A bipartisan Senate group is still working out a potential infrastructure agreement that could remove some items from the budget reconciliation talks. White House aides and Democratic leaders are set for high-level discussions starting Wednesday about how to possibly “dual-track” a bipartisan package and budget reconciliation. Many rank-and-file Democrats are demanding that action on the two be linked as the price of their votes on any bipartisan plan they view as insufficient.
Yarmuth said final action on a reconciliation package might slip into October since September is a short month, with no House votes scheduled until Sept. 20. The focus for those last two weeks of the month is likely to be fiscal 2022 appropriations and avoiding a partial government shutdown when current-year funds lapse on Oct. 1, he said.
“I think we’re on target September or October. I’m not sure that we’re set on September,” Yarmuth said of the reconciliation timeline.
Lawmakers and staff would need to move fast to get the giant reconciliation package ready during the August break.
The House has “committee work weeks” scheduled starting the week of Aug. 30, running through Labor Day and up until the week of Sept. 20. Those sessions are cut a little short with time off for the Jewish holidays Rosh Hashana and Yom Kippur during the weeks of Sept. 6 and Sept. 13, respectively. It’s conceivable that House committees could mark up their portions of the reconciliation sometime between the end of August and mid-September, but no decisions have been made.
Some timing decisions could be dictated by the need to raise the statutory debt ceiling. Estimates vary, from as early as August to well into October or even later, depending on when Treasury absolutely needs Congress to act to stave off default on U.S. financial obligations. Raising the debt limit as part of the reconciliation bill is one leading possibility and is allowed under budget rules.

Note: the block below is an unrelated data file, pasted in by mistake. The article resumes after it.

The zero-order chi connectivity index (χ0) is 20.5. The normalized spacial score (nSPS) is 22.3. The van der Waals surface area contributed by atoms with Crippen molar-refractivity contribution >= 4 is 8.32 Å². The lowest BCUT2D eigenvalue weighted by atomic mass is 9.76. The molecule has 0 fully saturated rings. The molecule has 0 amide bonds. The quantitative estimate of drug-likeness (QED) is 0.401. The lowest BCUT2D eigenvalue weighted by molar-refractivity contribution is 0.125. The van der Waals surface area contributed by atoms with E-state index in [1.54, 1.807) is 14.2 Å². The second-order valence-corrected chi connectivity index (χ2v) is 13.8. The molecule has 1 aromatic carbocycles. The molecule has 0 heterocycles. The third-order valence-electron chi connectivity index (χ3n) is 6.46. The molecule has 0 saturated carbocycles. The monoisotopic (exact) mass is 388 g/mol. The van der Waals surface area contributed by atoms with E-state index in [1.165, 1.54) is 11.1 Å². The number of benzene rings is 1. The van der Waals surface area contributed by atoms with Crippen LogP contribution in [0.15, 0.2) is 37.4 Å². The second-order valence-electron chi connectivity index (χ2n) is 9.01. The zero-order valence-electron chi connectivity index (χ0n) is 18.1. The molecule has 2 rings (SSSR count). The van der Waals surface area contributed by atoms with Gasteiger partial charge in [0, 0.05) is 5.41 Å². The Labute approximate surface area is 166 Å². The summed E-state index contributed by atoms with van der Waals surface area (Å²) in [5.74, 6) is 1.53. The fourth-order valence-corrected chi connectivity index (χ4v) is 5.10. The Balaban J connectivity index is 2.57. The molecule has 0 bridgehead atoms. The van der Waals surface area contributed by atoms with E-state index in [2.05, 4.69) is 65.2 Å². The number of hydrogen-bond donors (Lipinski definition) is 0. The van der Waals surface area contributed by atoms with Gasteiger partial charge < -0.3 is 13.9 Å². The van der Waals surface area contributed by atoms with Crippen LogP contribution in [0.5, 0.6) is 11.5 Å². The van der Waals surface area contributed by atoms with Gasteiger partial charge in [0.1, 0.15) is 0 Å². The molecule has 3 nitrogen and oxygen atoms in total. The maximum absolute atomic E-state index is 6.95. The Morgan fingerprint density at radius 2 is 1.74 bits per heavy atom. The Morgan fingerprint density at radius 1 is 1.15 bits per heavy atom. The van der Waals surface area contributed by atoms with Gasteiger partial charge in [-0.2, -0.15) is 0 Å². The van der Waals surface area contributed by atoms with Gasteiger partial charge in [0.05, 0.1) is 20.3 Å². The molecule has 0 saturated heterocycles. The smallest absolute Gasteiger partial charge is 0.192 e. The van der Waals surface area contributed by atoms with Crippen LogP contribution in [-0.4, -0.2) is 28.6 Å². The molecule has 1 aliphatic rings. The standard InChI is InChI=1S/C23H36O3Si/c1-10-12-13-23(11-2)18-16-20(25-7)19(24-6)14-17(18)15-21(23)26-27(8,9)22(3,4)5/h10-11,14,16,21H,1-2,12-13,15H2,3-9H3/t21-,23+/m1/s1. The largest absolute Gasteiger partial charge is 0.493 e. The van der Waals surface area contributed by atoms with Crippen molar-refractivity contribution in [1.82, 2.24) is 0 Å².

“There has not been a decision made, as far as I know, as to how to handle the debt limit. It’s still under discussion,” Yarmuth said. He talked to Treasury Secretary Janet L. Yellen last week, and she was uncertain about when the deadline would be.
‘Nothing happens when we don’t’
Meanwhile, Yarmuth said he no longer expects much trouble getting the votes for the budget resolution in his chamber. At one point he said he expected a fight between progressives and moderates on defense vs. nondefense appropriations targets, but now he gets the sense there is unity on the need to get a budget adopted and move ahead with reconciliation.
“The very significant increase in nondefense makes it easy for progressives. And I’ve talked to a couple of the moderates who’ve said, ‛I’m going to vote for whatever it is, because nothing happens when we don’t,’” Yarmuth said.
Biden has proposed a nearly 17 percent boost for nondefense appropriations in fiscal 2022 and less than 2 percent more for defense. Yarmuth said concerns among progressives about providing any increase for defense would be muted by the fact that much of the boost would likely go toward military personnel costs, such as pay raises, rather than weapons programs.
“Everybody tells me to be very confident. I was more skeptical of our chances a couple of months ago, but everybody’s convinced me that we’ll be able to do it,” Yarmuth said. What’s changed, he said, is “the realization that we’re all in the same situation as the Senate, that we don’t have the luxury of holding out for an ideal budget.”